Basketball: Release the Ball Early for Better Jump Shots

Dick Moss, Editor, Physical Education

A Release Early in the Jump (L) Imparts More Energy Into the Shot Than One at the Apex 
of the Jump (R)
A Release Early in the Jump (L) Imparts More Energy Into the Shot Than One at the Apex of the Jump (R)
When taking outside jump shots, many players reduce their shooting effectiveness by releasing the ball too late in the jump. That is, they wait until they have reached the
maximum height of their jump before releasing the ball.

In fact, a better practice is to release the ball early in the jump. Here's why.

Release Early in the Jump
A shot that is released early in the jump is released when the upward forces of the jump are at their greatest. That's because jump velocity is highest as the feet leave the ground. However, velocity declines as the athlete approaches the top of the jump, eventually reaching "0" at the apex, at which point the athlete drops back to the ground.

If the shot is taken early, this higher jump velocity is imparted to the ball, allowing the player to use the arm and wrist more for directing the shot than for applying power. This results in greater consistency and range, and a shot with greater arc. That's because it is the legs that are providing much of the power.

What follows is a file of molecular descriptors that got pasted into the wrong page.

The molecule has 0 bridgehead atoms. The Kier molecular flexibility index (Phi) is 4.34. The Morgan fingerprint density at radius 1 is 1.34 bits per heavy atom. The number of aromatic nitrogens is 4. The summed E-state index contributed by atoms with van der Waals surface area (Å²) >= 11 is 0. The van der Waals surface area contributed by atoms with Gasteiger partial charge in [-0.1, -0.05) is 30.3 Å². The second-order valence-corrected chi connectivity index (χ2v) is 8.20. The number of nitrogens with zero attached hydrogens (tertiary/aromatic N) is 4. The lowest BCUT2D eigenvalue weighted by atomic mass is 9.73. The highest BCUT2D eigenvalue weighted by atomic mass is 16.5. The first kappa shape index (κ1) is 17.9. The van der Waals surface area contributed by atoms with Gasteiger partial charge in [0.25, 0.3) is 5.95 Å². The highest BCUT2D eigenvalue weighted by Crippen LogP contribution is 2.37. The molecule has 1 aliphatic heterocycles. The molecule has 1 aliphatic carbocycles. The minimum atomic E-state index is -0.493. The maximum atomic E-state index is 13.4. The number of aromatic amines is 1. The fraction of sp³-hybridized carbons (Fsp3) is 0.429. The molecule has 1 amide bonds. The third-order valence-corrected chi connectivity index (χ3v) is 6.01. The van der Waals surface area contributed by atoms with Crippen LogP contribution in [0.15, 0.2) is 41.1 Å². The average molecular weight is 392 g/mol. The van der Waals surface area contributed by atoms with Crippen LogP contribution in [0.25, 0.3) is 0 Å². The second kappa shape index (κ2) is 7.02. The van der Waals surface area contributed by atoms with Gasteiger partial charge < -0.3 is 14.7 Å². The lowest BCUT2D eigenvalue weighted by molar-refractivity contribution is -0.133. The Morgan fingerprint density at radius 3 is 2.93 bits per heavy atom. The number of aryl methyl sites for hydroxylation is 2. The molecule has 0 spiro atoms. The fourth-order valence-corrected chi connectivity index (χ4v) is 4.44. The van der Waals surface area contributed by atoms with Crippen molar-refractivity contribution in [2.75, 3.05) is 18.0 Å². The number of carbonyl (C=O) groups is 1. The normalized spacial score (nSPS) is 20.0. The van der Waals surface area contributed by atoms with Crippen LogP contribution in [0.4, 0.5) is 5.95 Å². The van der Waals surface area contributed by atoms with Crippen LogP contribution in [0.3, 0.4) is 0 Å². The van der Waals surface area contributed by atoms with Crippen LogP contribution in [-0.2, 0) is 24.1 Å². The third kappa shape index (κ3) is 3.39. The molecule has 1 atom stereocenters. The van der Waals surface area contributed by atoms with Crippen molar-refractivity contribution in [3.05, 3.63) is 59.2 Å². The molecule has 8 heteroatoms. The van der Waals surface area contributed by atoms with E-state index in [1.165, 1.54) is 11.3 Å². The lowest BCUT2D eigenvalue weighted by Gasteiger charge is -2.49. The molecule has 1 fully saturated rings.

On the other hand, if the shot is taken at or near the apex of the jump, the speed of the ball is at or near zero at release. Even though the shot is taken at a greater height, more of the power for the shot must come from the arm and wrist, which aren't as strong as the legs.

If the focus of the arm and wrist is applying power rather than directing the ball, accuracy will suffer..

This technique is most useful for open outside shots, rather than inside shots in which players may need to hang longer in order to avoid shot blockers.

Reference: Tom Nordland, "The ABCs's of Great Shooting."

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